I would suggest that [there is] a certain tension between the first formulation of the Congregation for the Doctrine of the Faith, "an action or an omission which by itself or by intention causes death" and the second, "euthanasia's terms of reference are to be found in the intention of the will and in the methods used." There is no explanation for this difference although it seems to be important in the application of the teaching: according to the first sen- tence of the definition, euthanasia could occur under two forms: firstly as an action or an omission which of itself causes death and secondly as an action or an omission which by intention causes death. But if one reads the second sentence, both this intention and the methods used must be present in order to be able to speak of euthanasia.9

On Jans's view, we have, on the one hand, a disjunctive definition: to count as euthanasia there must be either an act (or omission) which by itself causes death or an intention to cause death. On the other hand, we have a conjunctive definition: to count as euthanasia there must be both an act (or omission) which by itself causes death and an intention to cause death.

However, when interpreted in a more charitable manner, the citation that Jans uses to establish the theory of two rival definitions does not seem to provide much support for the theory. The passage in which he finds two rival definitions reads, "By euthanasia is understood an action or an omission which of itself or by intention causes death, in order that all suffering may in this way be eliminated. Euthanasia's terms of reference, therefore, are to be found in the intention of the will and in the methods used."10 In noting that two terms are used in the predicate of the definition, the declaration is not supplying a rival definition but simply clarifying the principle elements of the only definition given. It is an implausible and captious reading to interpret the text as providing a rival definition in the very next sentence following the first definition.

Jans also sees a tension between the CDF's definition of euthanasia and the definition given by Pope St. John Paul II in Evangelium vitae, which states, "For a correct moral judgment on euthanasia, in the first place a clear definition is required. Euthanasia in the strict sense is understood to be an action or omission which of itself and by intention causes death, with the purpose of eliminating all suffering. 'Euthanasia's terms of reference, therefore, are to be found in the intention of the will and in the methods used.' "11 The footnote to this passage cites the CDF's Declaration on Euthanasia. Jans comments on this passage as follows:

Compared with the definition of 1980 given by the Sacred Congregation for the Doctrine of the Faith, the change is obvious since now in the first sentence of this definition in Evangelium vitae, the "or" between "of itself" and "by intention" has been substituted by "and." Furthermore, that this is not a mistake can be demonstrated from the way the encyclical is referring to the text of the Sacred Congregation for the Doctrine of the Faith: only the last sentence on the terms of reference is a direct quotation from this Decla- ration. It is worth pointing out that this kind of change comes to a degree as a surprise: Evangelium vitae now teaches that in order to be able to make a moral judgement, both the intention of the will to cause death and the methods effectively doing so must be present. In the classical terminology of the so-called "sources of morality" - as used by the Catechism of the Catholic Church in §175014 - this would mean that both the intention and the object of the act must be scrutinised in order to reach a moral conclusion.12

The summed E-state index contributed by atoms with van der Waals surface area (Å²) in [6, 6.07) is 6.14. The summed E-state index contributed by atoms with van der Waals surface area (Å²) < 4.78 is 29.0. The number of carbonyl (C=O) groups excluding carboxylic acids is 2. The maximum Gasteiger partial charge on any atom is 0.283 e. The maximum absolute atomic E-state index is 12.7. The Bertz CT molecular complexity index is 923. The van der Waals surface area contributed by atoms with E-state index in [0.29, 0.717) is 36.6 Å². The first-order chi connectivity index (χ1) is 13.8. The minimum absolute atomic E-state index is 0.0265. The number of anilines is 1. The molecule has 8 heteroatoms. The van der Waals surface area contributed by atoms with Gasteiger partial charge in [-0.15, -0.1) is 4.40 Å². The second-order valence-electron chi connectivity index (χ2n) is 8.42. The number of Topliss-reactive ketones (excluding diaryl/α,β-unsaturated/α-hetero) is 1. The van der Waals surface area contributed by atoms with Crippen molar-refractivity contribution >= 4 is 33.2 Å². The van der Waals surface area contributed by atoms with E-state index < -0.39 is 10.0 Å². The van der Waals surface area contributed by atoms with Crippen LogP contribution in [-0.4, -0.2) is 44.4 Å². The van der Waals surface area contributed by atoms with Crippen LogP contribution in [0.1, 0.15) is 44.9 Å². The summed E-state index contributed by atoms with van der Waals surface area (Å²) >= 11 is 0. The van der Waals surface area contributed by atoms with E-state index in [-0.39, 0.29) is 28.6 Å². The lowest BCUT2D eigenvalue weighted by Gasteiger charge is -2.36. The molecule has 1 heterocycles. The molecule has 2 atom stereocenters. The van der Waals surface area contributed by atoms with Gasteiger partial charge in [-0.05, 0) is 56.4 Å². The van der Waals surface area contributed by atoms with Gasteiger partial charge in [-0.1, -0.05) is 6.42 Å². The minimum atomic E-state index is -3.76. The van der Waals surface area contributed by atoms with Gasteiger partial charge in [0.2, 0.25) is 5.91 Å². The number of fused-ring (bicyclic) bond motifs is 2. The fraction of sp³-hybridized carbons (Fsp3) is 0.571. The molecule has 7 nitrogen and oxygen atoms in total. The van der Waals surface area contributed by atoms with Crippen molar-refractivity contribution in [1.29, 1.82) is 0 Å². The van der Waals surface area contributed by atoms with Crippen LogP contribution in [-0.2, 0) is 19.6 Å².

On Jans's view, Evangelium vitae contradicts not only the Catechism of the Catholic Church but also the view expressed in Veritatis splendor that certain acts, such as euthanasia, are intrinsically evil regardless of the intention with which they are performed.13

Again, I think that a more charitable reading of the texts dissolves the alleged contradiction. Note that John Paul II speaks of "euthanasia in the strict sense" to qualify his remarks. We could distinguish euthanasia in the strict sense - one might say a paradigm case of euthanasia - from euthanasia in a broader, less paradigmatic sense. Similar differentiations take place with other moral acts that the tradition investigates. For example, one could hold with St. Augustine that lying in the strict sense, a paradigm case of lying, is speaking what you believe to be an untruth with the motivation of deception. This leaves open the possibility of a less paradigmatic case also counting as lying such as that held by Aquinas: speaking what you believe to be false regardless of the motivation of the act.

The other part of Jans's view, that Evangelium vitae contradicts the view expressed in Veritatis splendor in holding that "intention" is part of the definition of euthanasia, also can be resolved. One must distinguish between proximate and remote intentions. In condemning certain actions as intrinsically evil, Veritatis splendor recognizes that some of these acts are partially constituted by their proximate intention. For example, for an act to be suicidal, the agent must be intending, either as a means or as a more remote end, his own death. A death in which this intention is lacking, such as jumping on a hand grenade to save colleagues who would other- wise be killed, is not suicide. Likewise, euthanasia, in the strict sense mentioned in Evangelium vitae, involves the proximate intention to kill. There is nothing contra- dictory in saying that acts such as these are intrinsically evil and therefore cannot be justified by any remote intention or motivation whatsoever.


1 Thomas Aquinas, De malo, q. 2, a. 1, ad 11. [Back]

2 Kevin L. Flannery, "Making Christian Life and Death Decisions,"Christian Bioethics 17.2 (2011): 142. [Back]

3 Ibid., 143. [Back]

4 Ibid., 145. [Back]

5 Michael Cholbi, "The Duty to Die and the Burdensomeness of Living," Bioethics 24.8 (October 2010): 415. [Back]

6 Dominic Wilkinson and Julian Savulescu, "A Costly Separation between Withdrawing and Withholding Treatment in Intensive Care," Bioethics 28.3 (March 2014): 127. [Back]

7 Ibid., 128. [Back]

8 Ibid., 133. [Back]

9 Jan Jans, "Until the End Willed by God? Moral Theology and the Debate on 'Euthanasia,' " Studies in Christian Ethics 24.4 (2011): 479. [Back]

10 Congregation for the Doctrine of the Faith, Declaration on Euthanasia (May 5, 1980), doc_19800505_euthanasia_en.html. [Back]

11 John Paul II, Evangelium vitae (March 25, 1995), n. 65, emphasis added. [Back]

12 Jans, "Until the End Willed by God?," 480. [Back]

13 John Paul II, Veritatis splendor (August 6, 1993), n. 80. [Back]